A Dog Is For Life, Not Just for Christmas" must be the most successful slogan ever in the animal welfare world. A registered trademark of the Dogs Trust charity, the phrase was coined nearly forty years ago by Clarissa Baldwin, the former Chief Executive.
At that time, in 1978, around 20 per cent of all dogs were given as presents: the Dogs Trust campaign has been so successful that this figure is now less than 2 per cent.
Cute puppies make people happy so why not give one as a gift?
You may ask: “What's wrong with giving a puppy as a present?” A new dog can be expensive, and if your child/spouse/friend wants one, why not given them what they want during this gift-giving season?
As a vet in practice, I still see this happen every year. In the week between Christmas and New Year, people arrive at my clinic clutching fluffy bundles of puppyness.
Of course it's charming and delightful. But in one or two month's time, the problems start.
Out-of-control adolescent dogs don't make anyone happy
A pet in an inappropriate home can cause life-changing issues, for animals and people. The three most common behavioural problems in dogs are messing in the house (“Inappropriate elimination”), over-excitable behaviour (such as jumping up or pulling on the lead) and excessive barking.
These problems are largely preventable: you need to choose the right breed, train your dog properly from the start and have a consistent daily routine of activity including exercise.
But if someone is given a dog as a gift, and a few months later, their life is beginning to be dominated by stress linked to these problems, you can understand why it's so common for such dogs to be dumped as they develop into troublesome adolescents.
The answer? Preventing behavioural issues
If you choose a new dog yourself, you go into the situation with your eyes wide open: you select an appropriate breed or type, you plan your new arrival's socialisation and training from the start, and you know in advance about your own daily timetable, factoring in the need for dog-walking and training time. If you choose a dog for someone else, as a gift, it's far more difficult to tick these boxes.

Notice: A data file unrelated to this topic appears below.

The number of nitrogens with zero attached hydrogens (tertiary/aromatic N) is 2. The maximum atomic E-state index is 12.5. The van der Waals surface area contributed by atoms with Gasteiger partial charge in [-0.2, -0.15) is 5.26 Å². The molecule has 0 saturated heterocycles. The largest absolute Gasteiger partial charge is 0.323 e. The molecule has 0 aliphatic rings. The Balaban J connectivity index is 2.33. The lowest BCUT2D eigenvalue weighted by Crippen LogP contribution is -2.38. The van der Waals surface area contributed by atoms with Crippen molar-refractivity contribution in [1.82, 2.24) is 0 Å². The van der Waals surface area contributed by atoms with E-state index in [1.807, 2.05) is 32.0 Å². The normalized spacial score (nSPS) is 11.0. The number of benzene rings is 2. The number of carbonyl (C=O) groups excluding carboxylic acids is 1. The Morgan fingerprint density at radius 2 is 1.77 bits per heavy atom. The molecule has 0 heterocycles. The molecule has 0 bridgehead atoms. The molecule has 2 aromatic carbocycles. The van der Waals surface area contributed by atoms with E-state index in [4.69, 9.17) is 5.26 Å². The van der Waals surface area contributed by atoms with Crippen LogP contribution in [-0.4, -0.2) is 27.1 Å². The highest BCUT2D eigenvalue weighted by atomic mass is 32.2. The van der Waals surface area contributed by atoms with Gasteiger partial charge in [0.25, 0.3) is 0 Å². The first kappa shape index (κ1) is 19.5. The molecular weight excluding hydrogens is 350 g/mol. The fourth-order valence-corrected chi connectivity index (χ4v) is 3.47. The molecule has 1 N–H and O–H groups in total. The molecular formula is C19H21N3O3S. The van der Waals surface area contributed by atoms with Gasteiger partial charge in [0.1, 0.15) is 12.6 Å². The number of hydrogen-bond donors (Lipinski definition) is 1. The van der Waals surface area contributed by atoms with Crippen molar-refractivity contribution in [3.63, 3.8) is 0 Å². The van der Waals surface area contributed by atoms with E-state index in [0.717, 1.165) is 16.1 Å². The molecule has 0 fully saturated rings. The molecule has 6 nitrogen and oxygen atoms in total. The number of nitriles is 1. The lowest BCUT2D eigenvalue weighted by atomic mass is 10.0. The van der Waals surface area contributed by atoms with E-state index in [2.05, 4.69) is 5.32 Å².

Another issue with the “pup as a gift” concept is that – almost by definition – it pushes people towards choosing a puppy-farm type cute and cuddly creature. Yet if you talk to experienced people in the dog world, you soon discover that it makes far more sense to take on a rescued dog from an animal welfare centre.
It's better value (the new animal is spayed/vaccinated/microchipped/wormed already), and you get experienced advice on pet care from the rescue group.
Rescue pets need better PR
Many novice owners have preconceptions about rescue pets: they worry that such animals will have serious behavioural issues that caused them to be rejected by earlier homes.
In fact, most rescue pets are abandoned for random reasons to do with human factors rather than for anything specific about the animals themselves.
I'm often astonished at the placid, gentle faithfulness and companionship shown by many rescue pets: given their history of rejection by humans, you might not expect this.
The main aim of rescue centres is to find new homes that work out well: it's not in their interest to place a dog in a home that does not work out.
If you want the right pet for your own situation, a detailed discussion with a good rescue centre is often be the best way to find a new friend.
Still tempted to give a pup as a present? Give a dog basket or bowl instead
If you feel overcome with the desire to give a pup at Christmas, please resist this temptation. Instead, buy a pet book, a dog basket, a cute dog bowl, dog treats, or other markers that send out the message that “a new dog is on the way”.
Then after Christmas, talk to your local dog rescue centre, accompanied by the would-be recipient of your gift. After all, it's for life, not just for Christmas, so you need to do everything possible to get it right.